Between failure and giving up, I choose to fail. Especially when it comes to design.
It was halfway through my first semester of design school. Like many Georgia Tech industrial design students who came before me, I was sleep-deprived, over-caffeinated, cursing Sir Issac Newton for coming up with calculus, and dreading the critique I was about to receive from my peers and professor in my intro to sketching course. I never looked forward to waking up on Tuesdays at 7:55 am for 8:00 am sketching class. On this morning in particular, I had a vague sense of confidence that maybe, just maybe, the sketch I had spent all night perfecting was finally going to blow everyone’s mind. Boy, was I wrong.
The sketching assignment asked us to “compose an arrangement of cubes in perspective with a common horizon line. Be creative”. Easy enough right? The assignment sheet (back when you received a physical piece of paper from instructors) even included this beautiful example composition.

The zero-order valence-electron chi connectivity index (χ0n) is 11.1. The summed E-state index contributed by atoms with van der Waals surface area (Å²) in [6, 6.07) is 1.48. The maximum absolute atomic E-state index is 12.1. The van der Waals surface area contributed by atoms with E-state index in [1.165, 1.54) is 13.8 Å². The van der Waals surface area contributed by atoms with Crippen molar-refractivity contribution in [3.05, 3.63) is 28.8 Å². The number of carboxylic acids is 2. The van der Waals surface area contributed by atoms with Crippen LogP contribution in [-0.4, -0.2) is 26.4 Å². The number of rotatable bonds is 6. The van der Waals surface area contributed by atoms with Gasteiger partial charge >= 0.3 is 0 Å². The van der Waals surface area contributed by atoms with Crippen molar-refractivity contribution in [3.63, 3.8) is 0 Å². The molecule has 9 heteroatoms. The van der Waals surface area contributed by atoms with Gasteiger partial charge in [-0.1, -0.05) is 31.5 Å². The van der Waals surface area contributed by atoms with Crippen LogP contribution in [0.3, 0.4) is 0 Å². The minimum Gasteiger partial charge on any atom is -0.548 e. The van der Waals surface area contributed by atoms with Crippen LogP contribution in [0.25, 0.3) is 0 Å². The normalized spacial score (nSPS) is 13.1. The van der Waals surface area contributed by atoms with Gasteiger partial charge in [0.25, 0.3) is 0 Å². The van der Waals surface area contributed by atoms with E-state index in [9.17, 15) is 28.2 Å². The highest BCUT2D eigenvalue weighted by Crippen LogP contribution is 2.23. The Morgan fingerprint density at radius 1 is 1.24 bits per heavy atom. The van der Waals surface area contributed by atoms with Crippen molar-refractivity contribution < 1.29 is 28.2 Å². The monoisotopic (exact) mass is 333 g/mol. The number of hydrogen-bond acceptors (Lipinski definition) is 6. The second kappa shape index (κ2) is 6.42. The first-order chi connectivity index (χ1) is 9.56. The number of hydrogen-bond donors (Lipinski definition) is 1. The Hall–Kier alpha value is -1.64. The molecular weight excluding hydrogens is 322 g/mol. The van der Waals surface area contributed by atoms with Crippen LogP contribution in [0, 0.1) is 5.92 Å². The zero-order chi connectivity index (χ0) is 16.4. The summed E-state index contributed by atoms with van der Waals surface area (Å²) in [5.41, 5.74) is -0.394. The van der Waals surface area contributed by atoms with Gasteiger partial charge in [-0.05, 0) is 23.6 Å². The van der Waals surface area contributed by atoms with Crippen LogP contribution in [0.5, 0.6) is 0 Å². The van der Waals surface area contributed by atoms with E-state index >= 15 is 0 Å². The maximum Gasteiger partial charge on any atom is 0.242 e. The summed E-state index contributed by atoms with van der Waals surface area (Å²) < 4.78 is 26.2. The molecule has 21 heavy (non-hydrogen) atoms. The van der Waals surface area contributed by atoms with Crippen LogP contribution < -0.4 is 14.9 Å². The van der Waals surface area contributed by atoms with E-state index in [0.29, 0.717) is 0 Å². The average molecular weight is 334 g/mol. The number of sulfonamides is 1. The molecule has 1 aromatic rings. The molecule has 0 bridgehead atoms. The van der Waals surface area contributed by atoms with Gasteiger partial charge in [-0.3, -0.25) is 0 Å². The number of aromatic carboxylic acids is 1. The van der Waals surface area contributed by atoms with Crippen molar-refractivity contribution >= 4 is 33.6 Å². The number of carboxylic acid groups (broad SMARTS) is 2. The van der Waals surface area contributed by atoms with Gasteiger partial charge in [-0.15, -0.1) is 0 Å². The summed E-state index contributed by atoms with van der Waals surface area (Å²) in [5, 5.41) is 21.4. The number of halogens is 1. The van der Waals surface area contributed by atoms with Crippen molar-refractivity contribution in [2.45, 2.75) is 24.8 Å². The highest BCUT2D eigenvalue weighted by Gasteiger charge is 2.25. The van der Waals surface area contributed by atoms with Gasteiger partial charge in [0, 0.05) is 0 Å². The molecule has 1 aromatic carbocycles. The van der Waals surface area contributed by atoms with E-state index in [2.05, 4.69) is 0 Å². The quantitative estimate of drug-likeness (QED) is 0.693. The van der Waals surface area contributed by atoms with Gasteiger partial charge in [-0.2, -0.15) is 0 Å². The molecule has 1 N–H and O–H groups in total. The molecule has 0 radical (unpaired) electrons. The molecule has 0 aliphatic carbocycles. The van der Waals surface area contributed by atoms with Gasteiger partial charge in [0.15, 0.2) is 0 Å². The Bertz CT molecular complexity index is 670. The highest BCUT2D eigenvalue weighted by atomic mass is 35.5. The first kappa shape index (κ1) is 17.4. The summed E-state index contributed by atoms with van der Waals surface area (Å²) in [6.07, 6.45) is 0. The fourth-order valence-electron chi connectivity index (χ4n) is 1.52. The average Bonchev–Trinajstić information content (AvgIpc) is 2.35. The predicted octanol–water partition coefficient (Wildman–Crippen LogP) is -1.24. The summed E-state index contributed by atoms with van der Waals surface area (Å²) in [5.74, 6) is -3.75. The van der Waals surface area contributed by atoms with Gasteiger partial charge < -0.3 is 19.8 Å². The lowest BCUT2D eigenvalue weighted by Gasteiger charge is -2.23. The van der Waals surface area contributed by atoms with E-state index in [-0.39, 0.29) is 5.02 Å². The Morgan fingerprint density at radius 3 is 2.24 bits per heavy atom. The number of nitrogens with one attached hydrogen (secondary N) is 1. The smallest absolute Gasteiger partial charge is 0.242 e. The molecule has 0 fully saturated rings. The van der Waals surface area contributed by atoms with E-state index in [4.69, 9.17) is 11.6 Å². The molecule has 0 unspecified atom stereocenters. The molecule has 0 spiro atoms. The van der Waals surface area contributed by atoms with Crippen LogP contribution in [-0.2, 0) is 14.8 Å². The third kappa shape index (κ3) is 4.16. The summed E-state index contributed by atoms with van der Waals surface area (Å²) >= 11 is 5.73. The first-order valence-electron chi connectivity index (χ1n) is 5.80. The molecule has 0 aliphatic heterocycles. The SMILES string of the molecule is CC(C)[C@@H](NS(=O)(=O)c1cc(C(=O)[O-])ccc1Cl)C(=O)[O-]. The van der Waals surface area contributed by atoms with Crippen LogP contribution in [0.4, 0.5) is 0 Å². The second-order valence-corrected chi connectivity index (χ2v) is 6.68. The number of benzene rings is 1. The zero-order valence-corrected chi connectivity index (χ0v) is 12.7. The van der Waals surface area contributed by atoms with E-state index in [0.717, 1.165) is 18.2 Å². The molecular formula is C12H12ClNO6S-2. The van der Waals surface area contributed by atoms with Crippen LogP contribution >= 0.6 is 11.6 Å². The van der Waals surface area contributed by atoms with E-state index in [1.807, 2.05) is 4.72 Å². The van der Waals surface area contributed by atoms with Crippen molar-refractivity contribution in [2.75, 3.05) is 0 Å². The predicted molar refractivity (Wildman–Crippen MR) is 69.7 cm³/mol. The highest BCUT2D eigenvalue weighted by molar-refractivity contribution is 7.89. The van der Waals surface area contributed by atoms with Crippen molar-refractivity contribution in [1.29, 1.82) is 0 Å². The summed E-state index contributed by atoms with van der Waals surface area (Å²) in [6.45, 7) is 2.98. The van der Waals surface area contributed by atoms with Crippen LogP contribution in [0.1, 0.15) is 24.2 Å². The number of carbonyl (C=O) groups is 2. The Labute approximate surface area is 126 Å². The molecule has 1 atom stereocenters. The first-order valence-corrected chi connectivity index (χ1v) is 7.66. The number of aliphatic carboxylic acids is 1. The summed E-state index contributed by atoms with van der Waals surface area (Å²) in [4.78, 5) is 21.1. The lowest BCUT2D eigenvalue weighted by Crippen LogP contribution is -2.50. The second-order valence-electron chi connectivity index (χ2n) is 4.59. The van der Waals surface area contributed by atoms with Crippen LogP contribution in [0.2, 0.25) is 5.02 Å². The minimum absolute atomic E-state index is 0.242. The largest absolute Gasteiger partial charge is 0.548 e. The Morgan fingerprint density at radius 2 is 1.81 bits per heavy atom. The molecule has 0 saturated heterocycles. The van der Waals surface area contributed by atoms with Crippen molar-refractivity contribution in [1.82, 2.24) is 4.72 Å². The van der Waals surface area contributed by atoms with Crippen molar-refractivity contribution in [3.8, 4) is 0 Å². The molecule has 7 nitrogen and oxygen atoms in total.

I was really excited for this assignment. I had this great idea to make a cube composition of Pac Man. In my head, it made total sense to transform one of my favorite eight-bit video game characters into a beautiful amalgamation of cubes forged from the finest perspective technique. How, you may ask, did I screw this up? Did I use the wrong vanishing point? Did my lines diverge into space instead of converging? Dear reader, I wish this was my sin. Alas, my royal screw-up was far more unforgivable. It was a mistake that even a first-grader would have facepalmed over. You see, I, an eighteen-year-old design student, who was a super fan of the Wiggles and Seasame Street in my prime toddler years, confused a cube with a square.
Possibly the worst part of the whole story is I was confident that I had aced the assignment. It wasn’t until I stepped back and looked at the sketches pinned up to the right and left of mine that I felt this confidence quickly drain from my body. Only then did I realize how badly I had kerfuffled the assignment. I tried to shrink to the back of the group as we gathered around the pin-up board but I couldn’t escape my sketch staring right at me. One by one, I watched as my peers stepped forward to explain the techniques they used and brag about their compositions to our professor. Finally, it was my turn. I thought about all the ways I could explain away my shortcoming but all I could do was look into my professor's eyes and say “I know I failed this time, but give me a second chance.”